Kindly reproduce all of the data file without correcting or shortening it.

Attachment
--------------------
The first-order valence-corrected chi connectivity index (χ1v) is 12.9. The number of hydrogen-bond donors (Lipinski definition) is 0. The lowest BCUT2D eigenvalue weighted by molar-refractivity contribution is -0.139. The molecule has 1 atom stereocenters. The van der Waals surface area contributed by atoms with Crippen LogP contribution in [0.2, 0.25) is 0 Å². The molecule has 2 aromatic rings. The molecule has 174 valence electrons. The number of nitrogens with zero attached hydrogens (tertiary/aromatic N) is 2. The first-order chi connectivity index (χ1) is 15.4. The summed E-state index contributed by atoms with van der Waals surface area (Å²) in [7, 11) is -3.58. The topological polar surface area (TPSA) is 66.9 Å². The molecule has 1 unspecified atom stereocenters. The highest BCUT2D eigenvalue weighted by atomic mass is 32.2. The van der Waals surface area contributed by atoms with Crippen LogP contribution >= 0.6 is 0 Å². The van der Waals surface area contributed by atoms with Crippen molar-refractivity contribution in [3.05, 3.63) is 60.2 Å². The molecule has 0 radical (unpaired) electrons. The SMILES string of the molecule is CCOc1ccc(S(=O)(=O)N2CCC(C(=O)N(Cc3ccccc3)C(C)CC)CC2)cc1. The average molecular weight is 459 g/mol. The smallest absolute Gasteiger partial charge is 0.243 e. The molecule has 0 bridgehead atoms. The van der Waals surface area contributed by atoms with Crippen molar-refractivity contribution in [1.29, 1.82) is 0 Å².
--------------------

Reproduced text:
The first-order valence-corrected chi connectivity index (χ1v) is 12.9. The number of hydrogen-bond donors (Lipinski definition) is 0. The lowest BCUT2D eigenvalue weighted by molar-refractivity contribution is -0.139. The molecule has 1 atom stereocenters. The van der Waals surface area contributed by atoms with Crippen LogP contribution in [0.2, 0.25) is 0 Å². The molecule has 2 aromatic rings. The molecule has 174 valence electrons. The number of nitrogens with zero attached hydrogens (tertiary/aromatic N) is 2. The first-order chi connectivity index (χ1) is 15.4. The summed E-state index contributed by atoms with van der Waals surface area (Å²) in [7, 11) is -3.58. The topological polar surface area (TPSA) is 66.9 Å². The molecule has 1 unspecified atom stereocenters. The highest BCUT2D eigenvalue weighted by atomic mass is 32.2. The van der Waals surface area contributed by atoms with Crippen LogP contribution >= 0.6 is 0 Å². The van der Waals surface area contributed by atoms with Crippen molar-refractivity contribution in [3.05, 3.63) is 60.2 Å². The molecule has 0 radical (unpaired) electrons. The SMILES string of the molecule is CCOc1ccc(S(=O)(=O)N2CCC(C(=O)N(Cc3ccccc3)C(C)CC)CC2)cc1. The average molecular weight is 459 g/mol. The smallest absolute Gasteiger partial charge is 0.243 e. The molecule has 0 bridgehead atoms. The van der Waals surface area contributed by atoms with Crippen molar-refractivity contribution in [1.29, 1.82) is 0 Å².